Building OpenCV Stereo Vision - Getting Depth Images and 3D Point Cloud

No comments

Building OpenCV Stereo Vision - Getting Depth Images and 3D Point Cloud

At this point I'll assume entire stereo vision rig is setup and calibrated with calibration error small enough to get anything useful. If not, you can take a look how to calibrate or most common calibration mistakes for help with calibration.

Depth Image

OpenCV already provides four different algorithms to construct our depth image:

  • BM - block matching
  • SGBM - semi-global block matching
  • HH - H. Hirschmuller's algoritm
  • SGBM3way - semi-global block matching

I won't go into details, but based on my experience, HH algorithms is by far the fastest and gives the worst results. BM is slightly better, but SGBM and SGBM3way produce the best results. Image above is processed using SGBM method. None of the algorithms mentioned isn't anywhere near real time processing, so don't get your hopes to high. On an i7 CPU BM with everything turned off took about 10s to generate, while SGMB a couple of seconds more.

For generating depth images, I used provided OpenCV example program and slightly modified it. Didn't really see the need for rewriting. The usage is simple:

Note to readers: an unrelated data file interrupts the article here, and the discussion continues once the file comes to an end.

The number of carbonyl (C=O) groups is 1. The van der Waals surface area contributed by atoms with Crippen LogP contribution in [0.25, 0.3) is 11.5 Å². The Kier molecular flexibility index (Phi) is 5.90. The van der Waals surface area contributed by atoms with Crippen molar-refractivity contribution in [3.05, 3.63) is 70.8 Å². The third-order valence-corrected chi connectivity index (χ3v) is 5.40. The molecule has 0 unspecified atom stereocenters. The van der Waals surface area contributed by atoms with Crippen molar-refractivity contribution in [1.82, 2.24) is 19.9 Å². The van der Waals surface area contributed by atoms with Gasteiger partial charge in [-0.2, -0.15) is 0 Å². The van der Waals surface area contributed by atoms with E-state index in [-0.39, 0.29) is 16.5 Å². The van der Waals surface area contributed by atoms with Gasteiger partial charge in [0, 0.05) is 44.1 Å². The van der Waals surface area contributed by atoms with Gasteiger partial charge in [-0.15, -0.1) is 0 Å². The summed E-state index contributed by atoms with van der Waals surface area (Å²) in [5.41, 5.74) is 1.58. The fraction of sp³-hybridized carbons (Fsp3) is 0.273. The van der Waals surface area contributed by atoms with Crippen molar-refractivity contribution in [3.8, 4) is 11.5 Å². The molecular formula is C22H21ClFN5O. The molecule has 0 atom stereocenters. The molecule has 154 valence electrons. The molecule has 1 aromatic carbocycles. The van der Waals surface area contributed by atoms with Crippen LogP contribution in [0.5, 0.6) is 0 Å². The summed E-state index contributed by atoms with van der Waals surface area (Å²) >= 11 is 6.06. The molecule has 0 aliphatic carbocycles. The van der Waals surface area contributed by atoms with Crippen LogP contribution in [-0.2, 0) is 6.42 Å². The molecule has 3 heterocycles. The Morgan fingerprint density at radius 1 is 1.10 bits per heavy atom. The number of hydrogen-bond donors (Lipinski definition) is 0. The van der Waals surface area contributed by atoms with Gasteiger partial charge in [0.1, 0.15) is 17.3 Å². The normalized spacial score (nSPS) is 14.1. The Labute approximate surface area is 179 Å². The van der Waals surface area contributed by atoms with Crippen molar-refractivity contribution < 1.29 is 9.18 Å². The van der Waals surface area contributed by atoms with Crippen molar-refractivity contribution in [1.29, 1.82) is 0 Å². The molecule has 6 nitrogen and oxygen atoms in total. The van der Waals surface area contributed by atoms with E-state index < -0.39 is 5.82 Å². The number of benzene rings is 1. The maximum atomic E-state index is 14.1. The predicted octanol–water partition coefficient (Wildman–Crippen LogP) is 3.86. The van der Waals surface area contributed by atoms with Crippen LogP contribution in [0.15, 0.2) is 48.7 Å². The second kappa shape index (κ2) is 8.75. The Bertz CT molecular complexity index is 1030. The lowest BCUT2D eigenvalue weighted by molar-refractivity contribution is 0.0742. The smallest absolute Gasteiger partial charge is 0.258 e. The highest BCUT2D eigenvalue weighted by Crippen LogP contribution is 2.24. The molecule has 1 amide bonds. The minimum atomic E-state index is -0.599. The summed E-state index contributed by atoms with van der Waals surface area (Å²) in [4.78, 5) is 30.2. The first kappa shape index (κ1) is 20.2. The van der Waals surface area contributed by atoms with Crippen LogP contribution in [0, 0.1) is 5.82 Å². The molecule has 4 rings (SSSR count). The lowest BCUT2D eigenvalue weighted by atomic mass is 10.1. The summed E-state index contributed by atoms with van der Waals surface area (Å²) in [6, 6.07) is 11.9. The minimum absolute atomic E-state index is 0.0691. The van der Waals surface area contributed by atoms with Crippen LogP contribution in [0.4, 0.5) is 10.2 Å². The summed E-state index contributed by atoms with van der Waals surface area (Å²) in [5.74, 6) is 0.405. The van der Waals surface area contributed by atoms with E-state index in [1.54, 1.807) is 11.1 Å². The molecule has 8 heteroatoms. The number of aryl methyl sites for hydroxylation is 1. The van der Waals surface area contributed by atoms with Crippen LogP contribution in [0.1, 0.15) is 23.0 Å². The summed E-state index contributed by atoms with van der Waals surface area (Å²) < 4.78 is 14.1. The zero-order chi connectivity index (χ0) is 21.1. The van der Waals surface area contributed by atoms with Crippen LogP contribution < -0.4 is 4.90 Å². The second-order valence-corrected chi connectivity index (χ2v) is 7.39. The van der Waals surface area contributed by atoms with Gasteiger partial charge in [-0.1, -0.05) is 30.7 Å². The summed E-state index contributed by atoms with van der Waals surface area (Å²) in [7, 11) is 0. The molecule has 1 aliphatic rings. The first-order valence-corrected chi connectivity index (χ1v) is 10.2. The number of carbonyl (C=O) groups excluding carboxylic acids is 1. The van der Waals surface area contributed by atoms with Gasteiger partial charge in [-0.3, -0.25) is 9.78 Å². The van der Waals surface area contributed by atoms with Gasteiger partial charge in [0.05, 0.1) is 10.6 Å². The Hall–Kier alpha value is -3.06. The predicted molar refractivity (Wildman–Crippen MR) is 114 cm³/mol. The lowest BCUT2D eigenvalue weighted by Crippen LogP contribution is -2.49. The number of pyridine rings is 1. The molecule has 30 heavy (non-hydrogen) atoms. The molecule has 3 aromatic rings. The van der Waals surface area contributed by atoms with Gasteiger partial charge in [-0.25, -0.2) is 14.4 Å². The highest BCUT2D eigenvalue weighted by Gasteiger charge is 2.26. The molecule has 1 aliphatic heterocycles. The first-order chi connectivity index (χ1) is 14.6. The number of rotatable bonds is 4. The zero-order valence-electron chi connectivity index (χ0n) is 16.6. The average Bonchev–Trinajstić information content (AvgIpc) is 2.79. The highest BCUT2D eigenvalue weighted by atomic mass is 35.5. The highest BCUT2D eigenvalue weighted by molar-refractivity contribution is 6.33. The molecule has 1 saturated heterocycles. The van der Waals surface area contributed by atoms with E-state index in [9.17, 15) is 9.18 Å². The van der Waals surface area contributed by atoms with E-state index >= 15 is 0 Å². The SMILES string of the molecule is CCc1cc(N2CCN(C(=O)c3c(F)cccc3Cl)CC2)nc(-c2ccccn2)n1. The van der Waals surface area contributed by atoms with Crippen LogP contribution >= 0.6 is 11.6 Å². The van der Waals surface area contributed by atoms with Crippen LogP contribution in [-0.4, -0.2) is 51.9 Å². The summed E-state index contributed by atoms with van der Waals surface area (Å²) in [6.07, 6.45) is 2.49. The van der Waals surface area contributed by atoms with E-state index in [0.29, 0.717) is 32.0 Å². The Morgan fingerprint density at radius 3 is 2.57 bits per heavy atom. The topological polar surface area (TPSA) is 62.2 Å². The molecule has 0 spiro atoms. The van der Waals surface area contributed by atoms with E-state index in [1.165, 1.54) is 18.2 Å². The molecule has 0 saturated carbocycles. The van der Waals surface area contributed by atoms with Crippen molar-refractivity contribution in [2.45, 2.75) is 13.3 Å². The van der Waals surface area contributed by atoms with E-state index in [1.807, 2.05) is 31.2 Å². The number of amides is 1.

stereo_depth.exe left.png right.png -i intrinsics.yml -o extrinsics.yml--algorithm=sgbm -o depth_image.png -p point_cloud.obj

The program requires a couple of inputs. Left and right images are required, everything else is optional. I used SGBM algorithm therefore specified --algorithm program flag and I also wanted to create a point cloud file. To generate one OpenCV needs to have intrinsics (-i) and extrinsics (-e) projection matrices in order to calculate distances and generate points.

You might notice that OpenCV prints X, Y and Z coordinates for points, one per line and I specified Wavefront .obj file ending which isn't exactly what OpenCV prints. Here's where my slight modification comes in. I changed the following line (should be around line 38):

fprintf(fp, "%f %f %f\n", point[0], point[1], point[2]);

and added v in front of it for a valid .obj file. v in front means vertex making the file now completely compatible with any 3D programs such as Blender, SketchUp and others.

fprintf(fp, "v %f %f %f\n", point[0], point[1], point[2]);


Leave a Reply

Your email address will not be published.

Time limit is exhausted. Please reload CAPTCHA.